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Defendant was charged with possession or use of marijuana. At a settlement conference, Defendant agreed to participate in a drug treatment program through the Treatment Assessment Screening Center (TASC) in return for the State deferring the prosecution. Defendant then made a set of statements to TASC regarding his offense. The State later resumed the prosecution because Defendant had failed to attend TASC seminars and had tested positive for alcohol and marijuana while in the TASC program. Defendant moved to suppress the statements he gave to TASC, arguing that they were made during plea discussions and were therefore protected by Ariz. R. Evid. 410(a)(4). The trial court denied the motion. The court then found Defendant guilty. The court of appeals affirmed, concluding that Defendant’s statements were not protected by Rule 410(a)(4). The Supreme Court vacated the opinion of the court of appeals and affirmed Defendant’s conviction, holding that Rule 410(a)(4) does not apply to deferred prosecution agreements and that a knowing waiver of its provisions does not require specifically referencing the rule. View "State v. Gill" on Justia Law

Posted in: Criminal Law

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After a jury trial, Defendant pleaded guilty to two counts of first degree murder and one count of first degree burglary. The jury sentenced Defendant to death for each murder. The Supreme Court affirmed Defendant’s convictions and sentences, holding (1) the trial court properly denied Defendant’s motion alleging that Arizona’s death penalty statute is unconstitutional without holding an evidentiary hearing; (2) the prosecutor’s statements during closing argument at the penalty phase did not constitute fundamental error; (3) the trial court did not abuse its discretion when it revoked Defendant’s self-representation after Defendant refused to proceed with jury selection on the scheduled trial date; (4) the trial court did not err in denying Defendant’s request for new counsel without holding an evidentiary hearing; and (5) Defendant’s death sentence was appropriate. View "State v. Hidalgo" on Justia Law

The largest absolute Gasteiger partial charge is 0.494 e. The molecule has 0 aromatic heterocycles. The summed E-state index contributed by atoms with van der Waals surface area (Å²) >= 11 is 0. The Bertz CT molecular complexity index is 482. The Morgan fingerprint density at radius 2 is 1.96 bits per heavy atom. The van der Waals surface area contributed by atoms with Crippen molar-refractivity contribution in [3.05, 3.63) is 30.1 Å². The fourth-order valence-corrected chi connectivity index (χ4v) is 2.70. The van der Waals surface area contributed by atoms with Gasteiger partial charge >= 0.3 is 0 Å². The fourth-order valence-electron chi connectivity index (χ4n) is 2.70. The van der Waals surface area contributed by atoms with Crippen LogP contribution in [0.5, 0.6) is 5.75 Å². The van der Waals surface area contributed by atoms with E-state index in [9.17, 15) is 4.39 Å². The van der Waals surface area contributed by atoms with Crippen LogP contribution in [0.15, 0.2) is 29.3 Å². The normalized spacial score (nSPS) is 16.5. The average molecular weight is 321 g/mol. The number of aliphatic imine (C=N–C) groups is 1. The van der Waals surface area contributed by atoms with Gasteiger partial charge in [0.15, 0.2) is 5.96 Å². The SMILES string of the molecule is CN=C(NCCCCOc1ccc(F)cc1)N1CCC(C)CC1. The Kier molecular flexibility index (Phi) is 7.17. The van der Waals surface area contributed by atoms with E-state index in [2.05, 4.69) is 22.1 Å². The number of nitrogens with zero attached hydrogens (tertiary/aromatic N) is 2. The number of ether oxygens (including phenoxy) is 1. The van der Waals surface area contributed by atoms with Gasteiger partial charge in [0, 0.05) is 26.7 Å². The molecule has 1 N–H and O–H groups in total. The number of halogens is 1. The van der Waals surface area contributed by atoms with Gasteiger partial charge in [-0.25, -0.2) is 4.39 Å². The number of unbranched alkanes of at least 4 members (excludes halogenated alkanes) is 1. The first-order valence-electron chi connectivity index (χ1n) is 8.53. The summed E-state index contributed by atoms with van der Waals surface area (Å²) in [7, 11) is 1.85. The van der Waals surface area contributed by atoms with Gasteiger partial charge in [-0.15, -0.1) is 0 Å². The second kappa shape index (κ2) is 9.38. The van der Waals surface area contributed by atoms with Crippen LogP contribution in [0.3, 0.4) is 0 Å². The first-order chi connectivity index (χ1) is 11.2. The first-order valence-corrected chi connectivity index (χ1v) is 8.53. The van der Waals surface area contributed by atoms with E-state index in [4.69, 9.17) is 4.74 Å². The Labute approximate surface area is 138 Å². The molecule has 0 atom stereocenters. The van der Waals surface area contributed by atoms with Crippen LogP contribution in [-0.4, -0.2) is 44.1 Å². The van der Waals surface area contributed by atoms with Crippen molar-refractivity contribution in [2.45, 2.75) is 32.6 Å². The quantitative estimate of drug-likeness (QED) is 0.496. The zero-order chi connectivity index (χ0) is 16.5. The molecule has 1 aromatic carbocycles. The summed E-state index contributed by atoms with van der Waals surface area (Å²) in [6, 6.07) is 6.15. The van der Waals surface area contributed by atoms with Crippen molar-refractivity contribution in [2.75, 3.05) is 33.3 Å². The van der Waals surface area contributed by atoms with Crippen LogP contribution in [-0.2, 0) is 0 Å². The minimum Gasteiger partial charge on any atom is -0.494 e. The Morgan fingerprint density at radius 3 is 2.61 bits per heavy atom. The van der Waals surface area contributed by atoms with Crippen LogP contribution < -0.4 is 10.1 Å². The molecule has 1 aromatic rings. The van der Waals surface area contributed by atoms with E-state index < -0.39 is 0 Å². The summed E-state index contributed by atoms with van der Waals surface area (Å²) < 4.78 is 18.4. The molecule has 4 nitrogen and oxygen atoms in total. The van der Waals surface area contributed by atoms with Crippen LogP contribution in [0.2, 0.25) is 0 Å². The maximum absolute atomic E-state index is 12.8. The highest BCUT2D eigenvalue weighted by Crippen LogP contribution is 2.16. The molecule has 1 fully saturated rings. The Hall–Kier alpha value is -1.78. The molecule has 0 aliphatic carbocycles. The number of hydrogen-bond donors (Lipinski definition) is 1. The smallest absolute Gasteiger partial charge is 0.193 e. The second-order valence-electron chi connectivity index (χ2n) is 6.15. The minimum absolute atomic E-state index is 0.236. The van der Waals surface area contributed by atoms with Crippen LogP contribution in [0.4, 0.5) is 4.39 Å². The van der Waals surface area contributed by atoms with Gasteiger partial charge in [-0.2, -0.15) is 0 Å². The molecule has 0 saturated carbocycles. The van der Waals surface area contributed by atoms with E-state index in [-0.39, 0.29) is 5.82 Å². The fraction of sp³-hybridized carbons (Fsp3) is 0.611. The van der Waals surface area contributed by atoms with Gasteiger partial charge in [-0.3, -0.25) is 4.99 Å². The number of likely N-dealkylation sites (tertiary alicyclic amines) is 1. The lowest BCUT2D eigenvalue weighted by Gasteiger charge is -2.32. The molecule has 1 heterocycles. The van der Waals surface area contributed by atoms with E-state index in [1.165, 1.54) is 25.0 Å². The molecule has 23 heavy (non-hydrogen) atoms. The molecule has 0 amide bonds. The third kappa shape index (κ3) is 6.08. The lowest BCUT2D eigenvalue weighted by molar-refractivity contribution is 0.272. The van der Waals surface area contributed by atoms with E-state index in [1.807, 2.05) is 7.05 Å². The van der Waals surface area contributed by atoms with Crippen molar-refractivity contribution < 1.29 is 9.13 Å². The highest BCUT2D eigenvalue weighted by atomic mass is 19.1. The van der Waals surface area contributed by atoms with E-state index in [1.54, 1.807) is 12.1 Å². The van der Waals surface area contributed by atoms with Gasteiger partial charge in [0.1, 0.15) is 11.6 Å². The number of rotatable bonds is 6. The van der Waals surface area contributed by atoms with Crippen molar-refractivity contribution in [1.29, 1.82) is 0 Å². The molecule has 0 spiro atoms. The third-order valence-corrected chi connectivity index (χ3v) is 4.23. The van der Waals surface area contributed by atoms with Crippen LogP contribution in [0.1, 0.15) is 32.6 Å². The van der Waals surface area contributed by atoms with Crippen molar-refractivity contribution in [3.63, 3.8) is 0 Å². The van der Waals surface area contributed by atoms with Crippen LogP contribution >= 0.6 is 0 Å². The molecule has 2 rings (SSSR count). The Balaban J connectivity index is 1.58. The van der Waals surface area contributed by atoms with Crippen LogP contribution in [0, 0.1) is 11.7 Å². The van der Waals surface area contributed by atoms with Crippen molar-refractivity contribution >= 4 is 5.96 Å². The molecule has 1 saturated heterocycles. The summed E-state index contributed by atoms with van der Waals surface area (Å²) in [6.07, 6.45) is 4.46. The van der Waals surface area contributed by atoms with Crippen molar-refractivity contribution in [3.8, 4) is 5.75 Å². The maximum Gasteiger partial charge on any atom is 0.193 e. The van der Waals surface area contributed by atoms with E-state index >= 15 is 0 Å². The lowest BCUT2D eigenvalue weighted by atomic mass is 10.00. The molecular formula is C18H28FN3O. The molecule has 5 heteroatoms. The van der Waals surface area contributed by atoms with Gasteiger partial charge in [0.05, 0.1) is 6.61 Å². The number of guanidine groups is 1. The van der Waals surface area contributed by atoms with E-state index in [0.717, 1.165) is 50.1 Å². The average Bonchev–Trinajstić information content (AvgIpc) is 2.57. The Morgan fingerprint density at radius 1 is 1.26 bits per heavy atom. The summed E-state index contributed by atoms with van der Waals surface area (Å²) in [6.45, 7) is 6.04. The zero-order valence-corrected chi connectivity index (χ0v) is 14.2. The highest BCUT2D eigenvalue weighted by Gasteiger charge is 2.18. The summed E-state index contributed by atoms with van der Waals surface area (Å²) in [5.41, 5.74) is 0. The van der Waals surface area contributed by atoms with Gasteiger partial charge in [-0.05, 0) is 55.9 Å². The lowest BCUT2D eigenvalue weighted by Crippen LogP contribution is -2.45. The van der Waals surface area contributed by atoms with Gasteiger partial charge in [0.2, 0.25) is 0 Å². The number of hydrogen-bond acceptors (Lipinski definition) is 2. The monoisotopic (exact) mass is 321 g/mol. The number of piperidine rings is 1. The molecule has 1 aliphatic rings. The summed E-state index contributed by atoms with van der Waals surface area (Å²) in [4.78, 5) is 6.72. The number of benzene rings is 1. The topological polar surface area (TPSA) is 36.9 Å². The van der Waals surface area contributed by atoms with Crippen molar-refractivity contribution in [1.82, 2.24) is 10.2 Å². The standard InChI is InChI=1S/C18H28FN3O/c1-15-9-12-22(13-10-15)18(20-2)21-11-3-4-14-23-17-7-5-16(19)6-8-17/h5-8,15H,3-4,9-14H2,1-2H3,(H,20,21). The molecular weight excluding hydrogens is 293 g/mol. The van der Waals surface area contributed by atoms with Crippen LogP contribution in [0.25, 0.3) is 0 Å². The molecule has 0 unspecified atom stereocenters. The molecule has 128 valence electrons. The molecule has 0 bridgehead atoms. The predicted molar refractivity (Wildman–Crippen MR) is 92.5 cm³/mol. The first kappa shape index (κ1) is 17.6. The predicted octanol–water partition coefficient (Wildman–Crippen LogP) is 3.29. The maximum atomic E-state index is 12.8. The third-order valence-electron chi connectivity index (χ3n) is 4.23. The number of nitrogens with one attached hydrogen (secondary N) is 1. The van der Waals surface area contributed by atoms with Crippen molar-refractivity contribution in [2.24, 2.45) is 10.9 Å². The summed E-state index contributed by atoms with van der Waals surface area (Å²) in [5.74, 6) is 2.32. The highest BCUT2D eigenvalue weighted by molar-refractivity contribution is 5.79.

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At issue in this case was the constitutionality of Ariz. Rev. Stat. 28-1321(C), which allows law enforcement officers to make or direct nonconsensual blood draws from unconscious DUI suspects. Defendant was driving an SUV that was involved in a two-vehicle collision in Arizona. Defendant was airlifted to a Nevada hospital for treatment. Without seeking a warrant, a law enforcement officer instructed Department of Public Safety dispatch to request that Las Vegas police officers obtain a blood sample from Defendant. Defendant was unconscious when the blood sample was taken. Defendant was subsequently charged with numerous offenses, including aggravated driving under the extreme influence of intoxicating liquor with a suspended license. Defendant moved to suppress the results of his blood test, arguing that the statute authorizing his blood draw while unconscious violated his Fourth Amendment rights. The trial court denied the motion. The Supreme Court reversed the denial of Defendant’s motion to suppress, holding (1) section 28-1321(C) is unconstitutional as applied to the facts of this case; and (2) under Arizona law, the good-faith exception to the exclusionary rule would not apply in this case. Remanded to the trial court to determine whether Nevada or Arizona law applies and, if it is Nevada law, whether it supports application of the good-faith exception. View "State v. Havatone" on Justia Law